A new dangerous “Freakout” alias malware campaign has just targeted unpatched Linux workstations that handle Network Attached Storage (NAS) and run some PHP- and Java-listed Web application frameworks.
FreakOut Botnet reappeared for the first time in November 2020 with a fresh range of attacks in January 2021. This malware targets the data storage units of TerraMaster and the web apps built on top of the Zend PHP framework along with the websites running the Liferay portal content management system.
This Pythons-based multi-platform malware that has previously targeted Windows and Linux systems has been updated to make it to internet-exposed VMware vCenter servers that are unpatched against a vulnerability in remote code execution.
This vulnerability in the VMware vCenter plug-in (CVE-2021-21972) for vRealize Operations (vROps) is very noteworthy since it affects the standard installation of the vCenter Server. As revealed by Shodan and BinaryEdge, thousands of unpatched vCenter servers are currently accessible via the Internet.
FreakOut spreads to an IRC botnet managed by masters, exploiting a widespread variety of OS and apps vulnerabilities and demanding passwords over SSH. The key malware features allow operators to launch DDoS attacks, backdoor affected devices, network traffic sniff and steal data, and deploy XMRig miners to mine for Monero.
“Although the bot was originally discovered earlier this year, the latest activity shows numerous changes to the bot, ranging from different command and control (C2) communications and the addition of new exploits for spreading, most notable vulnerabilities in VMWare vSphere, SCO OpenServer, Vesta Control Panel and SMB-based exploits that were not present in the earlier iterations of the code,” Cisco Talos security researcher Vanja Svajcer said.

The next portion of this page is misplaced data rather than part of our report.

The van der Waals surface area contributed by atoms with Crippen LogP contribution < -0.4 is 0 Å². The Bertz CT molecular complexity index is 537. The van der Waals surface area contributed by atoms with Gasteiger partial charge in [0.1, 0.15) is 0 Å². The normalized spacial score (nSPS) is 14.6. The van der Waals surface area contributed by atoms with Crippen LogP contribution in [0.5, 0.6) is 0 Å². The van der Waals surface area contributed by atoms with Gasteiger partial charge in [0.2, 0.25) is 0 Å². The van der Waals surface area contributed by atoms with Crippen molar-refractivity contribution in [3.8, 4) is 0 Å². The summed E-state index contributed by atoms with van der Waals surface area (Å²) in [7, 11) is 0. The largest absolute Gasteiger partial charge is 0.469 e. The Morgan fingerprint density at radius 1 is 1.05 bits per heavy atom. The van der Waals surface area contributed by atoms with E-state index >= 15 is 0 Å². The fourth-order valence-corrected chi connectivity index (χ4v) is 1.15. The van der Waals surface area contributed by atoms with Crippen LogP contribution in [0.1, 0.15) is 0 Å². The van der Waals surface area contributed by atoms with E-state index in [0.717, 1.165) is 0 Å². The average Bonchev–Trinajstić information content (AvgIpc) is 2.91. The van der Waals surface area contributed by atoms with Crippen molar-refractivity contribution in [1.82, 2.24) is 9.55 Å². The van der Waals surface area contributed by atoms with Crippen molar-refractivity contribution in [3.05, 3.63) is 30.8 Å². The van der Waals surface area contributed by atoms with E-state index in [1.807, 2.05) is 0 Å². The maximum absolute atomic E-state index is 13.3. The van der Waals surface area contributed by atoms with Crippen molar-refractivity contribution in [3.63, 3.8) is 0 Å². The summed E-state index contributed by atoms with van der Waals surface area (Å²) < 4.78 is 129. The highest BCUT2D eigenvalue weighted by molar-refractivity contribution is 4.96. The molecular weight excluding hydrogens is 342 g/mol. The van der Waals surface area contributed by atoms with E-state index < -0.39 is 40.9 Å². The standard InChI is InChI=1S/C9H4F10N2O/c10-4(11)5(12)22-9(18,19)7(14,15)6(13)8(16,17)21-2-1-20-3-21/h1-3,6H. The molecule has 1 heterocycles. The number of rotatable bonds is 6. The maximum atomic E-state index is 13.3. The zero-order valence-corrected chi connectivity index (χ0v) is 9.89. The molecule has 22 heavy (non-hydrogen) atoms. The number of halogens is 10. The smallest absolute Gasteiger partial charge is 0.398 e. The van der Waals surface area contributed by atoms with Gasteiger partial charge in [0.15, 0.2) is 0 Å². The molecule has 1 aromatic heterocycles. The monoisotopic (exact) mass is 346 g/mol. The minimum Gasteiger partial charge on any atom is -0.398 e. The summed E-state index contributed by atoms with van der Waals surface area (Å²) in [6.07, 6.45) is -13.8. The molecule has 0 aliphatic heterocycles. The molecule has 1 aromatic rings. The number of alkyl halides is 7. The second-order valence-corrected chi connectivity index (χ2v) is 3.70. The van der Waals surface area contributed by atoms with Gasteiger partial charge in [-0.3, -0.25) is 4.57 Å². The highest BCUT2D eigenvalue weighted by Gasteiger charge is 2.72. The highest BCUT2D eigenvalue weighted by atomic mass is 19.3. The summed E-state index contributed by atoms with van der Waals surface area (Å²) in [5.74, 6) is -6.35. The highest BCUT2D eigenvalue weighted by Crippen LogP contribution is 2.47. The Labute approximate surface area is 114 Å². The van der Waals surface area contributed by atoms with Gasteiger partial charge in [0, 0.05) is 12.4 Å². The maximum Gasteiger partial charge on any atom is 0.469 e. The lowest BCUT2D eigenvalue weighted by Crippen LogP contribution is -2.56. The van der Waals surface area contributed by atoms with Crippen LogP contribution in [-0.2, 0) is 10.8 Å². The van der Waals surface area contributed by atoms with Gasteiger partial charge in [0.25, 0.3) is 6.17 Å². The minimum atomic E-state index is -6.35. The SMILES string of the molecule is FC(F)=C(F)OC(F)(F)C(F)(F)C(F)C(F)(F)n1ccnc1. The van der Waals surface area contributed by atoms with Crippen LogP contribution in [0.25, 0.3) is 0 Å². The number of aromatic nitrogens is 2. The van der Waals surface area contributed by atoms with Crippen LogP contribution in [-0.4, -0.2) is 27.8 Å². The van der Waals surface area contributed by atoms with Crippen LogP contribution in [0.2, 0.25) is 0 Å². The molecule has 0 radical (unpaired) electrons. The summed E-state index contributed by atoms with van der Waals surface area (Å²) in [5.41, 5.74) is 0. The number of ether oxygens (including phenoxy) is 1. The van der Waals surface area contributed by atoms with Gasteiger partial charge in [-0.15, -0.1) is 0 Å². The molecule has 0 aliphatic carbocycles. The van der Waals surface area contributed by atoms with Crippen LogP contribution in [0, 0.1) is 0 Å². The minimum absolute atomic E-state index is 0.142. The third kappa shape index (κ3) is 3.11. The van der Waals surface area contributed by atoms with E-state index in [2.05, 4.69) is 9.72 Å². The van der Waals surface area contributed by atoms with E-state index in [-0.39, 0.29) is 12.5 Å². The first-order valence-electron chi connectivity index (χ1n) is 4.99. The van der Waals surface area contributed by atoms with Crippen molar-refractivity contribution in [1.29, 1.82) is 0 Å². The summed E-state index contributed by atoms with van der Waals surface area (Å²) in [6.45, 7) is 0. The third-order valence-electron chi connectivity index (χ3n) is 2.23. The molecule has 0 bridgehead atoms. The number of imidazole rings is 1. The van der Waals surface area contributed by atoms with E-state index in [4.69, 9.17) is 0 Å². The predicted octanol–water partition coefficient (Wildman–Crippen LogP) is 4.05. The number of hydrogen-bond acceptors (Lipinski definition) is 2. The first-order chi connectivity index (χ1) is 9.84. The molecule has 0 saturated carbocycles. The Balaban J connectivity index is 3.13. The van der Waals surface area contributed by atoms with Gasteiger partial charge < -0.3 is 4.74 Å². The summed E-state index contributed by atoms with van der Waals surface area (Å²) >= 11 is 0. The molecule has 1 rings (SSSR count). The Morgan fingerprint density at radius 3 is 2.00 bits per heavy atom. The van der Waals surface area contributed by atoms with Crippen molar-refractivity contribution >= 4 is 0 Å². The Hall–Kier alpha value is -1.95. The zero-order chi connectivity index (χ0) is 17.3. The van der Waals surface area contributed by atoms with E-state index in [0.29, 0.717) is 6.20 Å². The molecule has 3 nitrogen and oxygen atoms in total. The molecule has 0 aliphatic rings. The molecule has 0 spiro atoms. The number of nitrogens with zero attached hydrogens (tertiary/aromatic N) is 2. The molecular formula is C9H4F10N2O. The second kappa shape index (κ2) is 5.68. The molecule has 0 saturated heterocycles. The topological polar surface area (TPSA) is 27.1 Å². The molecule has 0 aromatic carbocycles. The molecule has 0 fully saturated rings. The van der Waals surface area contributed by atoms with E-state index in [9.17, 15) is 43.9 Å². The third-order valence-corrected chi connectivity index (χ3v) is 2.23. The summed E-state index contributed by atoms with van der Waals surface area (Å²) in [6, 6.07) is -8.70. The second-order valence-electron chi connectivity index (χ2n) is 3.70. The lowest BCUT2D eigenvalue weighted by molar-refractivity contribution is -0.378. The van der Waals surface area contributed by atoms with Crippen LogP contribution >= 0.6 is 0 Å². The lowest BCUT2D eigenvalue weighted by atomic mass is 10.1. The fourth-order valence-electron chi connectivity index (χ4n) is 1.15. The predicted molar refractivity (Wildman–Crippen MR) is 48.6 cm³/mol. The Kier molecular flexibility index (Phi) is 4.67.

While the programmers of FreakOut are striving since early May to move a step forward in the malware spreading capabilities, when the activity of the botnet unexpectedly skyrocketed, to improve virus spreads.
FreakOut bots scan for new systems, either by generating network ranges arbitrarily or by using the instructions of its masters which are communicated to IRC via the control server. The bot tries to use one of the integrated vulnerabilities or log in to a hard-coded list of SSH passwords for every IP address in the lists of scans.
VMware vulnerabilities in ransomware attacks on business networks were also exploited in the past. As disclosed by Cisco Talos, FreakOut operators also showed that they have been constantly experimenting with different malicious loads using bespoke ransomware.
“Necro Python bot shows an actor that follows the latest development in remote command execution exploits on various web applications and includes the new exploits into the bot. This increases its chances of spreading and infecting systems,” Svajcer added.
“Users need to make sure to regularly apply the latest security updates to all of the applications, not just operating systems.”
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